Day out to
September saw the first Orton & Tebay Local History Society day
out. The trip, arranged by our programme organiser Wendy Higgins, was
a coach trip taking us all to Hadrian’s Wall. First was The Roman
Army Museum situated on the line of the Wall, this makes a convenient
and informative stop situated between Greenhead and Walltown Quarry.
Here we saw Roman artefacts and watched the film “The Eagle’s
Eye”. The Eagle’s Eye film was produced in 2002 for the Roman
Army Museum and is a virtual guided tour of the Carvoran to
Vindolanda section of Hadrian’s Wall complete with virtual
moved on to Vindolanda. The Roman army appears to have occupied the
site of Vindolanda from around AD 85 after the Governor, Agricola.
Romans called the place ‘Vindolanda’, as many documents and an
inscription confirm, perhaps because they were turning into Latin an
existing native name, thought to mean ‘white lawns’ or something
similar. The fort guarded the central section of the vital east to
west supply route, known now as the Stanegate, and when the Wall was
built some 40 year later, Vindolanda took its place between
Housesteads and Great Chesters as a Wall fort. The early forts were
built in timber, and required replacement every seven to eight years,
even if there was no change in garrison, and the fifth such fort was
constructed early in Hadrian’s reign.
was almost continuous until the end of Roman rule in the beginning of
the fifth century. In the fifth and sixth century Vindolanda was
still occupied, as were several other Wall forts, as what passed for
government tried, successfully, to keep out the Picts from the north.
exploring the earliest levels have to excavate down to four metres in
places, because the Romans constructed at least ten forts on the
site, some larger than others. It is slow and expensive work, much
assisted now by numerous specialists, and after many years of work,
it is estimated that it will take at least another 150 years to
complete the examination of Roman Vindolanda.
of the Excavations
built in the gard en
1831 the Rev. Anthony Hedley, the first excavator of Vindolanda, built
Chesterholm in the valley below the Vindolanda site as a beautiful
home for his family. In 1974 the buildings and garden were purchased
to house the ever growing Vindolanda collection and become its
research base, and since then, numerous extensions have been built
being allowed 2 hours to explore this vast site and museum, Joseph
Jackson came to tell us about the life and times of the population at
to make our way back but not before a stop at Lanercost Priory. The
Augustinian Priory of Lanercost stands in a peaceful and atmospheric
position in the lush wooded valley of the River Irthing. The priory
was founded in 1166 by Robert de Vaux, Lord of Glisland in the reign
of King Henry II. It was constructed from stone taken mainly from
nearby Hadrian’s Wall and was completed by 1220.
the end of 1306 and the beginning of 1307 Lanercost became a royal
palace when Edward I who was then 67 became ill while travelling and he
had to stay for 5 months at the Priory. The King with Queen Margaret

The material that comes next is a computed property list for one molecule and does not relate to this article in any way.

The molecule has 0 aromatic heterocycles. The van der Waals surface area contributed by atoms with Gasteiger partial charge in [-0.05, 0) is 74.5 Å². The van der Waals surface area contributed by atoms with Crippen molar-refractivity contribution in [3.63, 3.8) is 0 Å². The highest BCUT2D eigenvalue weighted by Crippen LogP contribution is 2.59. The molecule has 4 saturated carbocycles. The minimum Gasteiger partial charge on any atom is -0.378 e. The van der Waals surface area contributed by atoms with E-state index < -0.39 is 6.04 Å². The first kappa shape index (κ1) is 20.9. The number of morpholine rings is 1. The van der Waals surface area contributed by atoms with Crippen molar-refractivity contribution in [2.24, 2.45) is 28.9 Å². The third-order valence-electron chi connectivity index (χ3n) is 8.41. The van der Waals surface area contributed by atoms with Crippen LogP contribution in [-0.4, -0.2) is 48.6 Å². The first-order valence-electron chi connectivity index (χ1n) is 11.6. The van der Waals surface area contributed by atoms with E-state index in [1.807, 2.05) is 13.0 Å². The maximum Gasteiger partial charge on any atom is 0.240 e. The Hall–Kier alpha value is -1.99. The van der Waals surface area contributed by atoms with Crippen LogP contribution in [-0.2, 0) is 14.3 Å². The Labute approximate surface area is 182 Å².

and about 200 noblemen, doctors, bodyguards and servant had to be
accommodated at the expense of the Priory . This disrupted the monastic
life but the King was too ill to be moved to Carlisle until March 1307,
and he did not pay for his keep as it was considered an honour to house
the Royal Party . These five months almost bankrupted Lanercost Priory.
VIII then finished the priory with the Dissolution of the
Monastries in the 1530s. but luckily for us. Lanercost still
required a parish church and the nave of the priory church
had been used as such for 200 years -so it seemed to make sense for
of us that visited the priory ruins found it a peaceful place
|The south side of
the cloisters held the refectory and under this was a place for storage
of food and drink.
This is a wonderful feature with a large fireplace in the south wall
which was known as the warming room, the only place where the canons
were allowed to keep warm in front of the fire.
So much to see here but not enough time.
||A few of us also
visited the village hall. This was once where the Dacres
entertained in style. It formed the west side of the cloisture but what
we see now is only half of its original length . The hall
itself is impressive but one of its most interesting features
tantalising traces of wall paintings on the north wall. This shows a
griffin which would have been on one side of the Dacres' coat of arms.
|Now we moved onto
the parish church with the statue of Mary Magdalene in its
niche high above the west entrance. The day we visited we were met with
a fantastic display of flowers with
perfume to match. The church itself has been restored many times . In
the 1870s the architect C. J .Ferguson was involved in its restoration.
(He was the architect for St. James' Church Tebay.) He gave
Lanercost walls stripped of plaster new pews and a new organ
and blocked the entrance into the precint.
Through the east window you can see the old ruins of the priory. These
three painted glass windows were taken from “the Dining Room in the
Abbey House” and were inserted into the east window at the time of the
1740 restoration. In the north-west corner of the church the three
stained glass windows were
designed by Edward Burne-Jones and made by William Morris's
William Wailes, 1864. The upper panel depicts our Lord appearing to
Mary Magdalene, the middle panel Christ praying in the Garden of
Gethsemane, and the lower panel the sacrificing of the whole burnt
||The second of
three windows in the Priory that were designed by Sir Edward Burne-Jones and
executed by the William Morris
Company in 1912 (sixteen years after William Morris's death). It
depicts the burial of Moses.
was a wonderful day out enhanced by Wendy's fantastic
keeping us all informed about the history of the areas we travelled